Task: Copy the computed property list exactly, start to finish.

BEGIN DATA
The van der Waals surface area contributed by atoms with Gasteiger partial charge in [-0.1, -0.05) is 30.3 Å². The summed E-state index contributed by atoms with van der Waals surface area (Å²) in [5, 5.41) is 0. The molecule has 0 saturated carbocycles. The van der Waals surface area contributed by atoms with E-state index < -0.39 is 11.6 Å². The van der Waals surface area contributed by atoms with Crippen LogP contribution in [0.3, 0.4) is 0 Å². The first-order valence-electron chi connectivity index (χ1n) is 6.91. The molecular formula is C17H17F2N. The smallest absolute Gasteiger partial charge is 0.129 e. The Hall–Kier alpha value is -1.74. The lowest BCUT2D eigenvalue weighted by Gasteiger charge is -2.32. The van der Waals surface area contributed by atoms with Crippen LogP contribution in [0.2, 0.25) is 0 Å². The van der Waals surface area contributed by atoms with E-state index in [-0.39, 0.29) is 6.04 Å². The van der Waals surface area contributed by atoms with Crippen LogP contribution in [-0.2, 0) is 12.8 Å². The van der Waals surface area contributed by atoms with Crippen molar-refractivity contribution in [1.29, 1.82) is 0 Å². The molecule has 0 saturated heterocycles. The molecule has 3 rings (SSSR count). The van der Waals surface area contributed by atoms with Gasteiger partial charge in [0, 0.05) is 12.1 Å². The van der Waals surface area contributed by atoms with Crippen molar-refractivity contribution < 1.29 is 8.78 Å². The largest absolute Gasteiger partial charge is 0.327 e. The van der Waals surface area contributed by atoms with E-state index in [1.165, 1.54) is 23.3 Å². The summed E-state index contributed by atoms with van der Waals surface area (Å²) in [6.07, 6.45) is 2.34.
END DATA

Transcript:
The van der Waals surface area contributed by atoms with Gasteiger partial charge in [-0.1, -0.05) is 30.3 Å². The summed E-state index contributed by atoms with van der Waals surface area (Å²) in [5, 5.41) is 0. The molecule has 0 saturated carbocycles. The van der Waals surface area contributed by atoms with E-state index < -0.39 is 11.6 Å². The van der Waals surface area contributed by atoms with Crippen LogP contribution in [0.3, 0.4) is 0 Å². The first-order valence-electron chi connectivity index (χ1n) is 6.91. The molecular formula is C17H17F2N. The smallest absolute Gasteiger partial charge is 0.129 e. The Hall–Kier alpha value is -1.74. The lowest BCUT2D eigenvalue weighted by Gasteiger charge is -2.32. The van der Waals surface area contributed by atoms with Crippen LogP contribution in [0.2, 0.25) is 0 Å². The van der Waals surface area contributed by atoms with E-state index in [-0.39, 0.29) is 6.04 Å². The van der Waals surface area contributed by atoms with Crippen LogP contribution in [-0.2, 0) is 12.8 Å². The van der Waals surface area contributed by atoms with Crippen molar-refractivity contribution in [1.29, 1.82) is 0 Å². The molecule has 0 saturated heterocycles. The molecule has 3 rings (SSSR count). The van der Waals surface area contributed by atoms with Gasteiger partial charge in [0, 0.05) is 12.1 Å². The van der Waals surface area contributed by atoms with Crippen molar-refractivity contribution < 1.29 is 8.78 Å². The largest absolute Gasteiger partial charge is 0.327 e. The van der Waals surface area contributed by atoms with E-state index in [1.165, 1.54) is 23.3 Å². The summed E-state index contributed by atoms with van der Waals surface area (Å²) in [6.07, 6.45) is 2.34.